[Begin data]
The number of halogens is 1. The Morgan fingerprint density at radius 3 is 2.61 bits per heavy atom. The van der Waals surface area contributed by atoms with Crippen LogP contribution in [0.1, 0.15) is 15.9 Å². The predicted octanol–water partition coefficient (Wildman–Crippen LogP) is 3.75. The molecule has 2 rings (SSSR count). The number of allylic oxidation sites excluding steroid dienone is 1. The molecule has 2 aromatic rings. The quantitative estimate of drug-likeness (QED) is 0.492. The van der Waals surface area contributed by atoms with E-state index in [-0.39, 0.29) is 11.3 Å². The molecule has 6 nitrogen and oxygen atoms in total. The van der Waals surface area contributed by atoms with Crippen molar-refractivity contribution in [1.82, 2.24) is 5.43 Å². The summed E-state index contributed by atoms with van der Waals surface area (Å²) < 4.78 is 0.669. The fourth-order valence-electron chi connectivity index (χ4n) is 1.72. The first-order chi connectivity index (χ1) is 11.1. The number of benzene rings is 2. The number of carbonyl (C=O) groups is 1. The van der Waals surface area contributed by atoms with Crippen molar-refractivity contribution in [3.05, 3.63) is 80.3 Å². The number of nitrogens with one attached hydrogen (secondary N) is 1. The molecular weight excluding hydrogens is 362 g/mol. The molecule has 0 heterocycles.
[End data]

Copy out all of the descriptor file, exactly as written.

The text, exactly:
The number of halogens is 1. The Morgan fingerprint density at radius 3 is 2.61 bits per heavy atom. The van der Waals surface area contributed by atoms with Crippen LogP contribution in [0.1, 0.15) is 15.9 Å². The predicted octanol–water partition coefficient (Wildman–Crippen LogP) is 3.75. The molecule has 2 rings (SSSR count). The number of allylic oxidation sites excluding steroid dienone is 1. The molecule has 2 aromatic rings. The quantitative estimate of drug-likeness (QED) is 0.492. The van der Waals surface area contributed by atoms with E-state index in [-0.39, 0.29) is 11.3 Å². The molecule has 6 nitrogen and oxygen atoms in total. The van der Waals surface area contributed by atoms with Crippen molar-refractivity contribution in [1.82, 2.24) is 5.43 Å². The summed E-state index contributed by atoms with van der Waals surface area (Å²) < 4.78 is 0.669. The fourth-order valence-electron chi connectivity index (χ4n) is 1.72. The first-order chi connectivity index (χ1) is 11.1. The number of benzene rings is 2. The number of carbonyl (C=O) groups is 1. The van der Waals surface area contributed by atoms with Crippen molar-refractivity contribution in [3.05, 3.63) is 80.3 Å². The number of nitrogens with one attached hydrogen (secondary N) is 1. The molecular weight excluding hydrogens is 362 g/mol. The molecule has 0 heterocycles.